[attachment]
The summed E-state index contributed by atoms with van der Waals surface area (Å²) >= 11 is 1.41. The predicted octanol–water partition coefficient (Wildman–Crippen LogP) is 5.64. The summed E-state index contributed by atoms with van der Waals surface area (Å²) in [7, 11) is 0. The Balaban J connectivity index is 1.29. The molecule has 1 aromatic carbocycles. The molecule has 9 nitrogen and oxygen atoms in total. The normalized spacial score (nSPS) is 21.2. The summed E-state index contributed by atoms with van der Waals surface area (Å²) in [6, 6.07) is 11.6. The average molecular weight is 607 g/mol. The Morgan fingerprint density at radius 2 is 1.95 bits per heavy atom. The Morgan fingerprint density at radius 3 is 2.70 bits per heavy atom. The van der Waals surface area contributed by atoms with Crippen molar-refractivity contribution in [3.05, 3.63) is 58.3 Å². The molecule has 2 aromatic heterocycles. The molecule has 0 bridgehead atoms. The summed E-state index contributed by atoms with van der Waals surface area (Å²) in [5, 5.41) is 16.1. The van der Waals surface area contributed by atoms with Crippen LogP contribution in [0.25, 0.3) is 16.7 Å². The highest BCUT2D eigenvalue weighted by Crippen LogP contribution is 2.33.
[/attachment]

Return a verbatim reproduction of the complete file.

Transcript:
The summed E-state index contributed by atoms with van der Waals surface area (Å²) >= 11 is 1.41. The predicted octanol–water partition coefficient (Wildman–Crippen LogP) is 5.64. The summed E-state index contributed by atoms with van der Waals surface area (Å²) in [7, 11) is 0. The Balaban J connectivity index is 1.29. The molecule has 1 aromatic carbocycles. The molecule has 9 nitrogen and oxygen atoms in total. The normalized spacial score (nSPS) is 21.2. The summed E-state index contributed by atoms with van der Waals surface area (Å²) in [6, 6.07) is 11.6. The average molecular weight is 607 g/mol. The Morgan fingerprint density at radius 2 is 1.95 bits per heavy atom. The Morgan fingerprint density at radius 3 is 2.70 bits per heavy atom. The van der Waals surface area contributed by atoms with Crippen molar-refractivity contribution in [3.05, 3.63) is 58.3 Å². The molecule has 2 aromatic heterocycles. The molecule has 0 bridgehead atoms. The summed E-state index contributed by atoms with van der Waals surface area (Å²) in [5, 5.41) is 16.1. The van der Waals surface area contributed by atoms with Crippen LogP contribution in [0.25, 0.3) is 16.7 Å². The highest BCUT2D eigenvalue weighted by Crippen LogP contribution is 2.33.